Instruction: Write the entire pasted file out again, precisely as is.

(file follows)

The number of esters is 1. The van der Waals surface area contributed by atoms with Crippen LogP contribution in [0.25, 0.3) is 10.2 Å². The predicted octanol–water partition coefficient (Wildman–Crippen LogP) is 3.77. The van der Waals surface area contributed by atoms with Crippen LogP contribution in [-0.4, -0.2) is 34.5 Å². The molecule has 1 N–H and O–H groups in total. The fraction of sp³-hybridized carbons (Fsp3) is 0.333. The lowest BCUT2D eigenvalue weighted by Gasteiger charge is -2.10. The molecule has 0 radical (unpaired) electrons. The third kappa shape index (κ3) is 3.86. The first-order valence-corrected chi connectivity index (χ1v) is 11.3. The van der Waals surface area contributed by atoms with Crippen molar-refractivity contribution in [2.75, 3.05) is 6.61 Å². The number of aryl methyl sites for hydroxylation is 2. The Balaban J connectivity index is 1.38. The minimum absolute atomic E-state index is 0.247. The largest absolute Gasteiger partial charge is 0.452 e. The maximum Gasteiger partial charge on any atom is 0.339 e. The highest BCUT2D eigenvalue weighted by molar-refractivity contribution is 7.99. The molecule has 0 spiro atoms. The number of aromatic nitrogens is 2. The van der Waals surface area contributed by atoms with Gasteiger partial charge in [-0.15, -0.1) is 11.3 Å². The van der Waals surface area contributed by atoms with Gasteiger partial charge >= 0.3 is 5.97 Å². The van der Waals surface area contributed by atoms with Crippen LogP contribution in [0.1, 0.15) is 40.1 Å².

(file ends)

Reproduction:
The number of esters is 1. The van der Waals surface area contributed by atoms with Crippen LogP contribution in [0.25, 0.3) is 10.2 Å². The predicted octanol–water partition coefficient (Wildman–Crippen LogP) is 3.77. The van der Waals surface area contributed by atoms with Crippen LogP contribution in [-0.4, -0.2) is 34.5 Å². The molecule has 1 N–H and O–H groups in total. The fraction of sp³-hybridized carbons (Fsp3) is 0.333. The lowest BCUT2D eigenvalue weighted by Gasteiger charge is -2.10. The molecule has 0 radical (unpaired) electrons. The third kappa shape index (κ3) is 3.86. The first-order valence-corrected chi connectivity index (χ1v) is 11.3. The van der Waals surface area contributed by atoms with Crippen molar-refractivity contribution in [2.75, 3.05) is 6.61 Å². The number of aryl methyl sites for hydroxylation is 2. The Balaban J connectivity index is 1.38. The minimum absolute atomic E-state index is 0.247. The largest absolute Gasteiger partial charge is 0.452 e. The maximum Gasteiger partial charge on any atom is 0.339 e. The highest BCUT2D eigenvalue weighted by molar-refractivity contribution is 7.99. The molecule has 0 spiro atoms. The number of aromatic nitrogens is 2. The van der Waals surface area contributed by atoms with Gasteiger partial charge in [-0.15, -0.1) is 11.3 Å². The van der Waals surface area contributed by atoms with Gasteiger partial charge >= 0.3 is 5.97 Å². The van der Waals surface area contributed by atoms with Crippen LogP contribution in [0.1, 0.15) is 40.1 Å².